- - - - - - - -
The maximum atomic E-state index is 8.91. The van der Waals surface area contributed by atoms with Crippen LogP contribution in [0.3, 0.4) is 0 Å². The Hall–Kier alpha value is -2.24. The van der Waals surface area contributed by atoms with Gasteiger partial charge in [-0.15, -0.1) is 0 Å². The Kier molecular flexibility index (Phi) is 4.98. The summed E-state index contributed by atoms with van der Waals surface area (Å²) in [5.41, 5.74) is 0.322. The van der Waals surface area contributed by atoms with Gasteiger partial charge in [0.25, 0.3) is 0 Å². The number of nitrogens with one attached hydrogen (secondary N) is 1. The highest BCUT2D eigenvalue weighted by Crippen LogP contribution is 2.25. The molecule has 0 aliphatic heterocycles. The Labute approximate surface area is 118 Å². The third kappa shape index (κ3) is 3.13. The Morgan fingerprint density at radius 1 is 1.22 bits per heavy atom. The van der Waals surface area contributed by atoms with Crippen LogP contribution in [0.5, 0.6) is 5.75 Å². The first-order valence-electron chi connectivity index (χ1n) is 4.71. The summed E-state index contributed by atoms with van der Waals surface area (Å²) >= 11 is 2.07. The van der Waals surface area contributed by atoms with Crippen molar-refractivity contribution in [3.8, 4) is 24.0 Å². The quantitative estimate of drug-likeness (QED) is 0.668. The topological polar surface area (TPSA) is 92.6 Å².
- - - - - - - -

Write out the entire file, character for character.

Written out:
The maximum atomic E-state index is 8.91. The van der Waals surface area contributed by atoms with Crippen LogP contribution in [0.3, 0.4) is 0 Å². The Hall–Kier alpha value is -2.24. The van der Waals surface area contributed by atoms with Gasteiger partial charge in [-0.15, -0.1) is 0 Å². The Kier molecular flexibility index (Phi) is 4.98. The summed E-state index contributed by atoms with van der Waals surface area (Å²) in [5.41, 5.74) is 0.322. The van der Waals surface area contributed by atoms with Gasteiger partial charge in [0.25, 0.3) is 0 Å². The number of nitrogens with one attached hydrogen (secondary N) is 1. The highest BCUT2D eigenvalue weighted by Crippen LogP contribution is 2.25. The molecule has 0 aliphatic heterocycles. The Labute approximate surface area is 118 Å². The third kappa shape index (κ3) is 3.13. The Morgan fingerprint density at radius 1 is 1.22 bits per heavy atom. The van der Waals surface area contributed by atoms with Crippen LogP contribution in [0.5, 0.6) is 5.75 Å². The first-order valence-electron chi connectivity index (χ1n) is 4.71. The summed E-state index contributed by atoms with van der Waals surface area (Å²) >= 11 is 2.07. The van der Waals surface area contributed by atoms with Crippen molar-refractivity contribution in [3.8, 4) is 24.0 Å². The quantitative estimate of drug-likeness (QED) is 0.668. The topological polar surface area (TPSA) is 92.6 Å².